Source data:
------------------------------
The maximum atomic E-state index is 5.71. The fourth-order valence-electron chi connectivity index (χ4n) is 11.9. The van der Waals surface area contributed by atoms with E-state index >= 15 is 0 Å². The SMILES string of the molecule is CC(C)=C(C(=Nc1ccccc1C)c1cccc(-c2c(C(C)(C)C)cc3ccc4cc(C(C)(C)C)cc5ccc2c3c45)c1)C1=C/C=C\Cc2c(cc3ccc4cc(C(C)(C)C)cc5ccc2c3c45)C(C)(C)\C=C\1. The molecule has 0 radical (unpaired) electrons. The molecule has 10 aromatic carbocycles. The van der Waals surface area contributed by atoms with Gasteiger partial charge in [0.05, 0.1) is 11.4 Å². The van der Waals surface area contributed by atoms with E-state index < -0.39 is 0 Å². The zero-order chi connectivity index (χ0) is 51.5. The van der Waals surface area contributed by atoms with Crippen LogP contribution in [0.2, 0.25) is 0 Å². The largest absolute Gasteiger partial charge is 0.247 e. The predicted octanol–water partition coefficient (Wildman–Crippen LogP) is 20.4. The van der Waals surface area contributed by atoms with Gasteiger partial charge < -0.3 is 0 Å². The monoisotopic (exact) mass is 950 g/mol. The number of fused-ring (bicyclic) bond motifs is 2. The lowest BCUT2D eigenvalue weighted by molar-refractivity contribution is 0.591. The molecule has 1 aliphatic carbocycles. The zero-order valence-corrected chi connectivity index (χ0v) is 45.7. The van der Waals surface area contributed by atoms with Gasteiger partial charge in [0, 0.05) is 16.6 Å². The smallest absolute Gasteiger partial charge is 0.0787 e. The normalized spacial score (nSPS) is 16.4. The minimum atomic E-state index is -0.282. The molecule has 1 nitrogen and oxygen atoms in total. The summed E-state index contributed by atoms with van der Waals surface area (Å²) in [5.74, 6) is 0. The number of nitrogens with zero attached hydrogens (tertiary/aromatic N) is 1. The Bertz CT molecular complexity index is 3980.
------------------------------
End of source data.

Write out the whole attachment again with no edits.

The maximum atomic E-state index is 5.71. The fourth-order valence-electron chi connectivity index (χ4n) is 11.9. The van der Waals surface area contributed by atoms with E-state index >= 15 is 0 Å². The SMILES string of the molecule is CC(C)=C(C(=Nc1ccccc1C)c1cccc(-c2c(C(C)(C)C)cc3ccc4cc(C(C)(C)C)cc5ccc2c3c45)c1)C1=C/C=C\Cc2c(cc3ccc4cc(C(C)(C)C)cc5ccc2c3c45)C(C)(C)\C=C\1. The molecule has 0 radical (unpaired) electrons. The molecule has 10 aromatic carbocycles. The van der Waals surface area contributed by atoms with Gasteiger partial charge in [0.05, 0.1) is 11.4 Å². The van der Waals surface area contributed by atoms with E-state index < -0.39 is 0 Å². The zero-order chi connectivity index (χ0) is 51.5. The van der Waals surface area contributed by atoms with Crippen LogP contribution in [0.2, 0.25) is 0 Å². The largest absolute Gasteiger partial charge is 0.247 e. The predicted octanol–water partition coefficient (Wildman–Crippen LogP) is 20.4. The van der Waals surface area contributed by atoms with Gasteiger partial charge < -0.3 is 0 Å². The monoisotopic (exact) mass is 950 g/mol. The number of fused-ring (bicyclic) bond motifs is 2. The lowest BCUT2D eigenvalue weighted by molar-refractivity contribution is 0.591. The molecule has 1 aliphatic carbocycles. The zero-order valence-corrected chi connectivity index (χ0v) is 45.7. The van der Waals surface area contributed by atoms with Gasteiger partial charge in [0, 0.05) is 16.6 Å². The smallest absolute Gasteiger partial charge is 0.0787 e. The normalized spacial score (nSPS) is 16.4. The minimum atomic E-state index is -0.282. The molecule has 1 nitrogen and oxygen atoms in total. The summed E-state index contributed by atoms with van der Waals surface area (Å²) in [5.74, 6) is 0. The number of nitrogens with zero attached hydrogens (tertiary/aromatic N) is 1. The Bertz CT molecular complexity index is 3980.